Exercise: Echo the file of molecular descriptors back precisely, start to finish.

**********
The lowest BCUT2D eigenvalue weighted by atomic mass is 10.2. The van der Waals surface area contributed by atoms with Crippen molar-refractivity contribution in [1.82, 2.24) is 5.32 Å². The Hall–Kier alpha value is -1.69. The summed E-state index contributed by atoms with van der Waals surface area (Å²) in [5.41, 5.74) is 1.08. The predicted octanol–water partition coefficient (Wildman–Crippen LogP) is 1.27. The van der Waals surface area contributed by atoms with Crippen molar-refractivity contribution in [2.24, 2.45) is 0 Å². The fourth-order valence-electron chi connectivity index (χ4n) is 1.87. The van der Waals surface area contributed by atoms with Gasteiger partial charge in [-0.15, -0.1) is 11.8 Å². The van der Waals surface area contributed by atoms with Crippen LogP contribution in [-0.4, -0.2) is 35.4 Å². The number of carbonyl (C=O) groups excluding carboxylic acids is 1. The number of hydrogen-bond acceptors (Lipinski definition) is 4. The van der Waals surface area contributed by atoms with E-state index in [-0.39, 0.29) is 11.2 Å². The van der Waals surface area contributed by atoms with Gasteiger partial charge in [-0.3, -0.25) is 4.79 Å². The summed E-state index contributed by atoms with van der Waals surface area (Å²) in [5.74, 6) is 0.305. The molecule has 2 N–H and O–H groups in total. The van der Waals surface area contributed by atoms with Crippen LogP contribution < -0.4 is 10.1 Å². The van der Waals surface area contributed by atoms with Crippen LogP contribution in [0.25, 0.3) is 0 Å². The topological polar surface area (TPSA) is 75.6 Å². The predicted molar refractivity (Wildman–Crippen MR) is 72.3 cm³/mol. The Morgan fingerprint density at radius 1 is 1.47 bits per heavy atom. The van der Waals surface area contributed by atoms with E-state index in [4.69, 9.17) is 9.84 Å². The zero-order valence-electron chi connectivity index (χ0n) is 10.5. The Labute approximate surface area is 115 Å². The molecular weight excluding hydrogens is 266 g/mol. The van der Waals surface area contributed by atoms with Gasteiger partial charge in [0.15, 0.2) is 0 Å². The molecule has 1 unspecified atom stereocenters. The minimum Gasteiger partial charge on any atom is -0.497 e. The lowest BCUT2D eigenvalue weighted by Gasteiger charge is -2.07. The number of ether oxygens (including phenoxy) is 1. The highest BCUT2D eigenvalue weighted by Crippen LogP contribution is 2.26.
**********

The lowest BCUT2D eigenvalue weighted by atomic mass is 10.2. The van der Waals surface area contributed by atoms with Crippen molar-refractivity contribution in [1.82, 2.24) is 5.32 Å². The Hall–Kier alpha value is -1.69. The summed E-state index contributed by atoms with van der Waals surface area (Å²) in [5.41, 5.74) is 1.08. The predicted octanol–water partition coefficient (Wildman–Crippen LogP) is 1.27. The van der Waals surface area contributed by atoms with Crippen molar-refractivity contribution in [2.24, 2.45) is 0 Å². The fourth-order valence-electron chi connectivity index (χ4n) is 1.87. The van der Waals surface area contributed by atoms with Gasteiger partial charge in [-0.15, -0.1) is 11.8 Å². The van der Waals surface area contributed by atoms with Crippen LogP contribution in [-0.4, -0.2) is 35.4 Å². The number of carbonyl (C=O) groups excluding carboxylic acids is 1. The number of hydrogen-bond acceptors (Lipinski definition) is 4. The van der Waals surface area contributed by atoms with E-state index in [-0.39, 0.29) is 11.2 Å². The van der Waals surface area contributed by atoms with Gasteiger partial charge in [-0.3, -0.25) is 4.79 Å². The summed E-state index contributed by atoms with van der Waals surface area (Å²) in [5.74, 6) is 0.305. The molecule has 2 N–H and O–H groups in total. The van der Waals surface area contributed by atoms with Crippen LogP contribution < -0.4 is 10.1 Å². The van der Waals surface area contributed by atoms with Crippen LogP contribution in [0.25, 0.3) is 0 Å². The topological polar surface area (TPSA) is 75.6 Å². The predicted molar refractivity (Wildman–Crippen MR) is 72.3 cm³/mol. The Morgan fingerprint density at radius 1 is 1.47 bits per heavy atom. The van der Waals surface area contributed by atoms with E-state index in [4.69, 9.17) is 9.84 Å². The zero-order valence-electron chi connectivity index (χ0n) is 10.5. The Labute approximate surface area is 115 Å². The molecular weight excluding hydrogens is 266 g/mol. The van der Waals surface area contributed by atoms with Gasteiger partial charge in [0.15, 0.2) is 0 Å². The molecule has 1 unspecified atom stereocenters. The minimum Gasteiger partial charge on any atom is -0.497 e. The lowest BCUT2D eigenvalue weighted by Gasteiger charge is -2.07. The number of ether oxygens (including phenoxy) is 1. The highest BCUT2D eigenvalue weighted by Crippen LogP contribution is 2.26.